British Prime Minister Harold MacMillan represented the archetypal centrist conservative. He opposed state socialism and supported the market-based economy but he believed in the safety net of the welfare state and in public health and education as a means towards achieving national cohesion. MacMillan was Conservative Prime Minister of the United Kingdom from 10 January 1957 to 18 October 1963. Nicknamed ‘Supermac’ and known for his pragmatism, wit and unflappability, Macmillan achieved note before the Second World War as a Tory radical and critic of appeasement. Rising to high office as a protégé of wartime Prime Minister Winston Churchill, he believed in the post-war settlement and the necessity of a mixed economy, and in his premiership pursued policies to develop the domestic market as the engine of growth. During his time as prime minister, average living standards steadily rose while numerous social reforms were carried out such as the 1956 Clean Air Act, the 1957 Housing Act, the 1960 Offices Act, the 1960 Noise Abatement Act, the Factories Act 1961, the introduction of a graduated pension scheme to provide an additional income to retirees, and a reduction in the standard workweek from 48 to 42 hours.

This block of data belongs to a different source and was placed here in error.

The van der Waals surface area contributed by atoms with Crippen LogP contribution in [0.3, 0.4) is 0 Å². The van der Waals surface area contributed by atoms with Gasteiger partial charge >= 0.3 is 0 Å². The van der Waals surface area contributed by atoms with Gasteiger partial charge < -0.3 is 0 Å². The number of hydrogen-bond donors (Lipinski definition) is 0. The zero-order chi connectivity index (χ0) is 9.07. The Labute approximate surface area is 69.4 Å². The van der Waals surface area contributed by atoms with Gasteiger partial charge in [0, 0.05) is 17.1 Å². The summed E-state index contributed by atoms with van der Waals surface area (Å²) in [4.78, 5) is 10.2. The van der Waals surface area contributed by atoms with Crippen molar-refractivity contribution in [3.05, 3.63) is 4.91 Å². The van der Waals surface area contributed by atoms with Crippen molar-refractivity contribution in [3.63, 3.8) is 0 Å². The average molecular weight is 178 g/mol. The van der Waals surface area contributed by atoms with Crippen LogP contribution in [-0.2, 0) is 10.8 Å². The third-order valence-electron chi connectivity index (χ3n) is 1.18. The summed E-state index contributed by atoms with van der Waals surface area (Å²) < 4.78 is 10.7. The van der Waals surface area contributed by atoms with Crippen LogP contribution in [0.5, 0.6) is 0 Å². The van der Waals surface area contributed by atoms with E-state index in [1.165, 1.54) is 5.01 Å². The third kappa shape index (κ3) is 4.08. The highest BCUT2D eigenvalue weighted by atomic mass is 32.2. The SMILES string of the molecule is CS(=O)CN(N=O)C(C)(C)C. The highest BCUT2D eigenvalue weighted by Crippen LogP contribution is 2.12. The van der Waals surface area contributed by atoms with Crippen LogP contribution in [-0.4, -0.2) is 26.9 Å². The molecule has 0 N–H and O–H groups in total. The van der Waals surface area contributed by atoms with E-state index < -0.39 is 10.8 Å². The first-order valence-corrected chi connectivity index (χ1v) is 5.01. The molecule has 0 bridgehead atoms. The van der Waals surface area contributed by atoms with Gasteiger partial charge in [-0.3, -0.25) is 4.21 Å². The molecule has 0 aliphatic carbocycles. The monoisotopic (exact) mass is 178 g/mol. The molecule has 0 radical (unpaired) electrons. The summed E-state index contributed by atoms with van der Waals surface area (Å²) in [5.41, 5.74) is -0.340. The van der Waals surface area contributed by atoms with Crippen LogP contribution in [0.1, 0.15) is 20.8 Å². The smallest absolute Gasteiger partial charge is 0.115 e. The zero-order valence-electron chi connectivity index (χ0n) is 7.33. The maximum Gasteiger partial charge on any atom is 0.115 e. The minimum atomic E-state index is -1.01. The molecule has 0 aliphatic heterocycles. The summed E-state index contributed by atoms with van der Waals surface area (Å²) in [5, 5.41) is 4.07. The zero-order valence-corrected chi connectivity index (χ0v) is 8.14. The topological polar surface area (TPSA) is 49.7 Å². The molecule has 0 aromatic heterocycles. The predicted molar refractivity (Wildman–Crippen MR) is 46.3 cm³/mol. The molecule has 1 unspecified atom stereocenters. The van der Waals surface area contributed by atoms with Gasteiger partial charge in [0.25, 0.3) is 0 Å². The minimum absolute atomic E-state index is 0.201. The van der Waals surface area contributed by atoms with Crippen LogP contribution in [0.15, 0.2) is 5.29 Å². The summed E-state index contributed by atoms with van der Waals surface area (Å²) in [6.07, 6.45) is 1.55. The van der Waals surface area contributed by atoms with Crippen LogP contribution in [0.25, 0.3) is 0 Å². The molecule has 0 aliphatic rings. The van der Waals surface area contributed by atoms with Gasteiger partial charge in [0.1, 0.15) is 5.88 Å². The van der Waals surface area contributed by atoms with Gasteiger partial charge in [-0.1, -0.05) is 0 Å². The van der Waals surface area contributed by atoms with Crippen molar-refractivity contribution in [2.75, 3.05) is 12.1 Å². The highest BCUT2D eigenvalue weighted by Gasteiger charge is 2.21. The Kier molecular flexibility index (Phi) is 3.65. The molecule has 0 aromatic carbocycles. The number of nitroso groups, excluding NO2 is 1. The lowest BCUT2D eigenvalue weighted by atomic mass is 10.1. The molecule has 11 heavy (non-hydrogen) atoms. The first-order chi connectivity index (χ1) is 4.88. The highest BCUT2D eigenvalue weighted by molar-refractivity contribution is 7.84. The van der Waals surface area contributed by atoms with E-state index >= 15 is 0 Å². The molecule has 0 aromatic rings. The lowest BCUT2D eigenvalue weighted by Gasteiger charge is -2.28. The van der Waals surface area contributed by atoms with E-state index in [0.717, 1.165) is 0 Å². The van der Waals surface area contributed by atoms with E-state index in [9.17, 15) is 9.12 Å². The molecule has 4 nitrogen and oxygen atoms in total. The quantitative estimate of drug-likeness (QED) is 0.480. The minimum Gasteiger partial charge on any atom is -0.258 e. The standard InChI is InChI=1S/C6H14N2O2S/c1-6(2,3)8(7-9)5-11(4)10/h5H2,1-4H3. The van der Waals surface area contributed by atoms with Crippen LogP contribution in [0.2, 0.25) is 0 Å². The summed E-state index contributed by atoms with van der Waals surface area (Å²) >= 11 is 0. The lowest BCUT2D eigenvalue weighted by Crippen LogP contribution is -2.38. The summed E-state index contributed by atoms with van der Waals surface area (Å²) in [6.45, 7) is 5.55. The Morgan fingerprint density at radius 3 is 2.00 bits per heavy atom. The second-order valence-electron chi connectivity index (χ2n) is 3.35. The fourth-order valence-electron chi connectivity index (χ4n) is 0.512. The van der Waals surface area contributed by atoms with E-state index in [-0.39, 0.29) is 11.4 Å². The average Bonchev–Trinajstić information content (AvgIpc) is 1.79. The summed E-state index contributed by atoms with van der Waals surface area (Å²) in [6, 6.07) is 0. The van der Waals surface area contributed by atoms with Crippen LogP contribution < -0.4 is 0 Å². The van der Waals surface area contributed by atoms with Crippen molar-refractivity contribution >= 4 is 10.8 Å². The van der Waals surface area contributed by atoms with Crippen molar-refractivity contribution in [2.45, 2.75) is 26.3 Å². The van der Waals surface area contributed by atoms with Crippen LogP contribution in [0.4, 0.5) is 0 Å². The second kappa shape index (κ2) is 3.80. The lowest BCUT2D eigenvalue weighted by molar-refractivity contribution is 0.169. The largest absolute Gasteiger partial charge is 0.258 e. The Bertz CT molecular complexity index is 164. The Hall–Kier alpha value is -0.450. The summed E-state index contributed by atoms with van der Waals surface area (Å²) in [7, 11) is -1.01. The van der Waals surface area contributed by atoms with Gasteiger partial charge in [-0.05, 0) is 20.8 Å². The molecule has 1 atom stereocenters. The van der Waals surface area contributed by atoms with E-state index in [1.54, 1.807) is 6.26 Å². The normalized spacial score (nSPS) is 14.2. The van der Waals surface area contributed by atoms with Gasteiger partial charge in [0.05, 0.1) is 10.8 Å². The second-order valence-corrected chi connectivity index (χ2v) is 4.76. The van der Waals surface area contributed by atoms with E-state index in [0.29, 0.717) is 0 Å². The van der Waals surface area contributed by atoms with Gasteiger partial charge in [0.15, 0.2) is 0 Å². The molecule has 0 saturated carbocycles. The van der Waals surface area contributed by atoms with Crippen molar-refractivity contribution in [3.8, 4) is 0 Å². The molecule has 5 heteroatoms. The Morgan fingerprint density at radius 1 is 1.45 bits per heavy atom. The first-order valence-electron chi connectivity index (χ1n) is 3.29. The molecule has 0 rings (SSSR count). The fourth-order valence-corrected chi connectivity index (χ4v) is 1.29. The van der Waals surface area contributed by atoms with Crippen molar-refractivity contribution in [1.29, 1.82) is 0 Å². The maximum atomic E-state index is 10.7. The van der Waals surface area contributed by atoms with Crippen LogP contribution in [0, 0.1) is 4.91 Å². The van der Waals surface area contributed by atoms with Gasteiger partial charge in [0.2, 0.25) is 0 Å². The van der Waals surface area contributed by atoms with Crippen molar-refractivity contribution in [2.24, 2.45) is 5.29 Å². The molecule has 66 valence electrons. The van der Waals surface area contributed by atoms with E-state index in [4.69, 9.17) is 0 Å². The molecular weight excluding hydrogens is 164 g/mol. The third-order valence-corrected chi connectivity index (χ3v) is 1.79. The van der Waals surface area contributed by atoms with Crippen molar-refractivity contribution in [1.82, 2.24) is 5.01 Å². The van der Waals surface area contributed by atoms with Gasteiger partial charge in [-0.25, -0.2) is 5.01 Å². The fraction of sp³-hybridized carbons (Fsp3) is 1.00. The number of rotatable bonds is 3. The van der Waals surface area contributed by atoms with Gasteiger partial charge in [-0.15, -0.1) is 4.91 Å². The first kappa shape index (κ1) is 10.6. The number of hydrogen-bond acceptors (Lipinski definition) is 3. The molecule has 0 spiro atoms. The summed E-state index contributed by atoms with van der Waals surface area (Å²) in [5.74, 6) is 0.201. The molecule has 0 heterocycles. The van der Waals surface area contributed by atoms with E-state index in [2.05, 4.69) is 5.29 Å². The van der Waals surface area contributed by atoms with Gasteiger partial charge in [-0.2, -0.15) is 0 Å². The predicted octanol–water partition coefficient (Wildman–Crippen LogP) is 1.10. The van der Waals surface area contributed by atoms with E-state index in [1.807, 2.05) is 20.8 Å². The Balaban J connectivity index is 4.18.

As a One Nation Tory of the Disraelian tradition, haunted by memories of the Great Depression, he championed a Keynesian strategy of public investment to maintain demand, winning a second term in 1959 with an increased majority on an electioneering budget. Benefiting from favourable international conditions, he presided over an age of affluence, marked by low unemployment and high if uneven growth. In his Bedford speech of July 1957 he told the nation they had ‘never had it so good’, but warned of the dangers of inflation, summing up the fragile prosperity of the 1950s.